Tara Parker-Pope recently had an article on how fewer and fewer patients trust their doctors.
About one in four patients feel that their physicians sometimes expose them to unnecessary risk, according to data from a Johns Hopkins study published this year in the journal Medicine. And two recent studies show that whether patients trust a doctor strongly influences whether they take their medication.
The distrust and animosity between doctors and patients has shown up in a variety of places. In bookstores, there is now a genre of “what your doctor won’t tell you” books promising previously withheld information on everything from weight loss to heart disease.
What are the reasons for this new distrust? Several factors appear to be involved:
(1) Patients often don’t understand what is going on with their health care because doctors and nurses are too rushed to explain things to them. Dr. Sandeep Jauhar, cardiologist and author of Intern: A Doctor’s Initiation, is quoted in the article with a story of a patient who was transferred from one hospital to another with no explanation for why. He blamed a “broken system” for such failures to communicate.
(2) There has been greater coverage in the news of medical error, the power of the drug industry and the flaws in health care administration.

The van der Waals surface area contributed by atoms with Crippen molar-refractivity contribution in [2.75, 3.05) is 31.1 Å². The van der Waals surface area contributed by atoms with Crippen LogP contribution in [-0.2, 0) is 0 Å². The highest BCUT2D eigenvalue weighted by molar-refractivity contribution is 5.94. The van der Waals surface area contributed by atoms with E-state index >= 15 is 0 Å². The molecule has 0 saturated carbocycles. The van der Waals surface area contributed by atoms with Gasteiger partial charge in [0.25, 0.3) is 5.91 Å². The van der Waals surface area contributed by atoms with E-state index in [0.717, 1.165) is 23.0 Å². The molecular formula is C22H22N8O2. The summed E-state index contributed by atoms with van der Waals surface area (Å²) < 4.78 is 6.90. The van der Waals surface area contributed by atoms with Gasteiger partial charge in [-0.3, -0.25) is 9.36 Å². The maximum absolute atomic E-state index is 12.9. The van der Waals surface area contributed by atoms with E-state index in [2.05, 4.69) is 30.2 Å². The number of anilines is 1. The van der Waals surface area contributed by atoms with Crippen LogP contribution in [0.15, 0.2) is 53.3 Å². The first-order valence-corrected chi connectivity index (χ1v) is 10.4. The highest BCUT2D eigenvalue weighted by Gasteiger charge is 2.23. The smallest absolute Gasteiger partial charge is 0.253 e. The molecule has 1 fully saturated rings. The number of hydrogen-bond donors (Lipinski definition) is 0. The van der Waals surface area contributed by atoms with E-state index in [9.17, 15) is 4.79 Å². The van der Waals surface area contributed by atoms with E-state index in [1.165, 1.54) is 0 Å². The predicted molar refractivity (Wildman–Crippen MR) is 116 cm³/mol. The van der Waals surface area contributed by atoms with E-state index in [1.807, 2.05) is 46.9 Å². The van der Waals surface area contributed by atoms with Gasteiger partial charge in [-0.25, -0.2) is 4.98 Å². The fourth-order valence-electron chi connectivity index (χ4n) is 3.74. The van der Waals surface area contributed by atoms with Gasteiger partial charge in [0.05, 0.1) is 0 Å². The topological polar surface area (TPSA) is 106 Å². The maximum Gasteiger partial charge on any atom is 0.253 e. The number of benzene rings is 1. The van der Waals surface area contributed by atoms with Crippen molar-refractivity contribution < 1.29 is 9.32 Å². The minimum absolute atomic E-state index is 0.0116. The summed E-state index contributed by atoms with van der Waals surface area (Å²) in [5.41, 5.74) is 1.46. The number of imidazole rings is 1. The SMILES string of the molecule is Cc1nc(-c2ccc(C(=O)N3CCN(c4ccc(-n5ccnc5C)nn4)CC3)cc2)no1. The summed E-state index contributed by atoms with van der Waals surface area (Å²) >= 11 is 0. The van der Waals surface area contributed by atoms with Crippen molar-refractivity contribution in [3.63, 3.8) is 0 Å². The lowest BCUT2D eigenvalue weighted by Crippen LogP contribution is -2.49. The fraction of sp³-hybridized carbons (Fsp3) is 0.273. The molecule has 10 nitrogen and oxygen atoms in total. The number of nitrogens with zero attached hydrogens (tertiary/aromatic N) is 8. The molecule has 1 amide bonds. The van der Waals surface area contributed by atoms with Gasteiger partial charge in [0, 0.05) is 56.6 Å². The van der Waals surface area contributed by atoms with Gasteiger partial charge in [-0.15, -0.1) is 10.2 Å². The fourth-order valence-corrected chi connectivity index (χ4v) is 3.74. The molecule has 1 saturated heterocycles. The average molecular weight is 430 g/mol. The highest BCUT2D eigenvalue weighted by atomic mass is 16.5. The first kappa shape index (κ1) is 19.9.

(3) The Internet makes information much more available, so patients can be informed skeptics. Drug companies also market directly to patients, so they come into the doctor’s office with their own desires and opinions on what medications they should take. The upside to this is that patients have the information to challenge a doctor’s errors. The downside is that many end up taking a drug commercial, for instance, at face value and will not listen to a doctor’s reservations about the efficacy of a drug.
Again, from the article:
“Doctors used to be the only source for information on medical problems and what to do, but now our knowledge is demystified,” said Dr. Robert Lamberts, an internal medicine physician and medical blogger in Augusta, Ga. “When patients come in with preconceived ideas about what we should do, they do get perturbed at us for not listening. I do my best to explain why I do what I do, but some people are not satisfied until we do what they want.”
The whole article is worth reading. In addition, the article’s page also has an embedded video clip of interviews with people discussing their attitudes to their doctors.